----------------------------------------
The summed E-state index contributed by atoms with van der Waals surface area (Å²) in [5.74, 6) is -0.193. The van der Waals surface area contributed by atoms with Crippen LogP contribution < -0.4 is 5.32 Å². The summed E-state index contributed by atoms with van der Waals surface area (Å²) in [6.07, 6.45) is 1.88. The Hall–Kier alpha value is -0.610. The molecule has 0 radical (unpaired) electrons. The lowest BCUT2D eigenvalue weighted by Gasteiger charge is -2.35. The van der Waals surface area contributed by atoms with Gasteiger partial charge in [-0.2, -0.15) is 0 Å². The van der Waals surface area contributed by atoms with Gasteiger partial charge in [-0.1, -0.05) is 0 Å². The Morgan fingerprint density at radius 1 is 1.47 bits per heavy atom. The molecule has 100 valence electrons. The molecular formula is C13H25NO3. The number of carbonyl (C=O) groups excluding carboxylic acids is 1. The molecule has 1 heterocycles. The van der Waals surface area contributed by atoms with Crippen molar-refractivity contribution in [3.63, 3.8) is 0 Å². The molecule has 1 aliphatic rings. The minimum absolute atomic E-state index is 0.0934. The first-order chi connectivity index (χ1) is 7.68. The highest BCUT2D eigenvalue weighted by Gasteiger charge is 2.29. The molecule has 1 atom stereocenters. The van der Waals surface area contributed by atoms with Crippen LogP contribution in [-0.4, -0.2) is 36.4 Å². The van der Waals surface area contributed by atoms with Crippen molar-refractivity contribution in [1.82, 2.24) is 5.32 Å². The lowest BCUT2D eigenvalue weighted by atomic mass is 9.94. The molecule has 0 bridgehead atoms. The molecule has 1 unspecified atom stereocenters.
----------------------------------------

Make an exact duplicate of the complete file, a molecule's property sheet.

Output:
The summed E-state index contributed by atoms with van der Waals surface area (Å²) in [5.74, 6) is -0.193. The van der Waals surface area contributed by atoms with Crippen LogP contribution < -0.4 is 5.32 Å². The summed E-state index contributed by atoms with van der Waals surface area (Å²) in [6.07, 6.45) is 1.88. The Hall–Kier alpha value is -0.610. The molecule has 0 radical (unpaired) electrons. The lowest BCUT2D eigenvalue weighted by Gasteiger charge is -2.35. The van der Waals surface area contributed by atoms with Gasteiger partial charge in [-0.2, -0.15) is 0 Å². The van der Waals surface area contributed by atoms with Gasteiger partial charge in [-0.1, -0.05) is 0 Å². The Morgan fingerprint density at radius 1 is 1.47 bits per heavy atom. The molecule has 100 valence electrons. The molecular formula is C13H25NO3. The number of carbonyl (C=O) groups excluding carboxylic acids is 1. The molecule has 1 heterocycles. The van der Waals surface area contributed by atoms with Crippen molar-refractivity contribution in [3.63, 3.8) is 0 Å². The molecule has 1 aliphatic rings. The minimum absolute atomic E-state index is 0.0934. The first-order chi connectivity index (χ1) is 7.68. The highest BCUT2D eigenvalue weighted by Gasteiger charge is 2.29. The molecule has 1 atom stereocenters. The van der Waals surface area contributed by atoms with Crippen LogP contribution in [-0.4, -0.2) is 36.4 Å². The van der Waals surface area contributed by atoms with Crippen molar-refractivity contribution in [1.82, 2.24) is 5.32 Å². The lowest BCUT2D eigenvalue weighted by atomic mass is 9.94. The molecule has 0 bridgehead atoms. The molecule has 1 unspecified atom stereocenters.